The Tax Benefits of Home Ownership

Home ownership comes with many benefits, including tax advantages. Here are a few ways that owning a home can save you money.

Mortgage Interest Deduction

When you take out a loan to buy your house, you get a deed of trust (mortgage), requiring you to make monthly payments to a bank or other lender. Usually, part of your payment reduces the principal (the original sum you borrowed) and the rest goes toward interest (the amount the lender charges). Generally, in the early years of a home loan, you pay more interest than principal, and that interest portion is tax deductible. You can reduce your state and federal income taxes by as much as 45 percent of the interest payment, depending on your tax bracket.

There are some limitations, of course. The mortgage must be an “acquisition mortgage,” that is, one that allowed you to acquire or improve the property, and the interest deduction can only be used on the interest paid on up to $750,000. Let’s say you bought a house recently with an interest rate of 7 percent and a loan amount of $1,000,000. You can deduct the $52,500 you paid in interest on the first $750,000 of the loan.

Another limitation to consider is whether the interest deduction combined with all your other itemized deductions adds up to less than the standard deduction ($25,100 for married couple). If so, you’ll just take the standard deduction. If not, you’ll want to itemize your tax return. Talk to your tax professional to see where you fall.

Property Tax Deduction

Another item you can claim on the itemized deduction list is up to $10,000 worth of property taxes. Like the mortgage interest deduction, you must get above the standard deduction threshold before benefiting from this tax benefit.

Home Office Deduction

If you are a homeowner and you qualify for having a home office, you may be able to deduct the cost of that office from your income taxes. Strict rules apply. To be fully deductible, the home office must be dedicated to work (generally, it cannot also be your den or bedroom). Visit and search “home office” to learn more on this. Home offices are a frequently overlooked deduction that can yield tremendous rewards, but there are lots of hoops to jump through.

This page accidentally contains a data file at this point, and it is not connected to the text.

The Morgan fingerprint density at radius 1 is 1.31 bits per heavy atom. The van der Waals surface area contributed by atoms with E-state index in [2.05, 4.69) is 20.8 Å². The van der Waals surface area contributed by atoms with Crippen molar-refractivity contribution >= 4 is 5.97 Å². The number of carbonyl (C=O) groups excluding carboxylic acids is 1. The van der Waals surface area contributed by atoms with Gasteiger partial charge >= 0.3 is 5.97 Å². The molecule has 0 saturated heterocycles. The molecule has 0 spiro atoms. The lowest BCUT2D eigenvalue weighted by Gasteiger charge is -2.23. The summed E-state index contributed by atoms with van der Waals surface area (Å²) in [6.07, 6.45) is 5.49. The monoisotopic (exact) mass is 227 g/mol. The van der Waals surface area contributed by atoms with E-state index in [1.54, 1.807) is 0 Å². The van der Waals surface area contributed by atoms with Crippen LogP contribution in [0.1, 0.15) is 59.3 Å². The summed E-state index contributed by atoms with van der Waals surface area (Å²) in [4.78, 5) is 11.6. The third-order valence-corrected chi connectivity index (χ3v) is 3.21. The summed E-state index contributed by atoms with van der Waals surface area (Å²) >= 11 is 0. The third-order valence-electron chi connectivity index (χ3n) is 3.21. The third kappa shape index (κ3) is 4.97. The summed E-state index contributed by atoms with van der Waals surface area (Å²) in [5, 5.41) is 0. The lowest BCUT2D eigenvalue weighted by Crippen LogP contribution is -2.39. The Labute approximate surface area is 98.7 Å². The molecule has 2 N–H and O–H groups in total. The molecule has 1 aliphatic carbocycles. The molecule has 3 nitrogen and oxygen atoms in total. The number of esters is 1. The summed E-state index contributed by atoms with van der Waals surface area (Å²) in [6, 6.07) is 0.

Energy Efficiency Upgrades

Some home improvements that make your home more energy efficient qualify for tax credits or deductions, such as adding a solar energy system. Qualification for tax benefits vary by state and local jurisdiction, and they often come with tight deadlines, so if you’re thinking about an upgrade, check the regulations in your area and talk to your tax professional.

Home Improvements for Your Golden Years

Did you know that if you spend more than 7.5 percent of your adjusted gross income on home improvements that are deemed medically necessary, you can write them off? It may be worth waiting until your income drops to start these upgrades because it is easier to reach the 7.5 percent threshold if you don’t make very much money. (Of course, this also shrinks the benefit of the tax deduction.)

So, if you’re planning to retire next year, consider holding off on those wheelchair access improvements such as widening doorways, lowering cabinets and light switches, or installing a stair lift. To ensure you’ll get the tax deductions, ask your medical professional to document the need for the upgrades—to explain in writing how these improvements are essential to your health and safety—and talk with your accountant. These deductions could add up to significant money.

If you have questions about property management or real estate, please contact me at or call (707) 462-4000. If you have an idea for a future column, share it with me and if I use it, I’ll send you a $25 gift certificate to Schat’s Bakery.

Dick Selzer is a real estate broker who has been in the business for more than 45 years.

Leave a Reply

Your email address will not be published. Required fields are marked *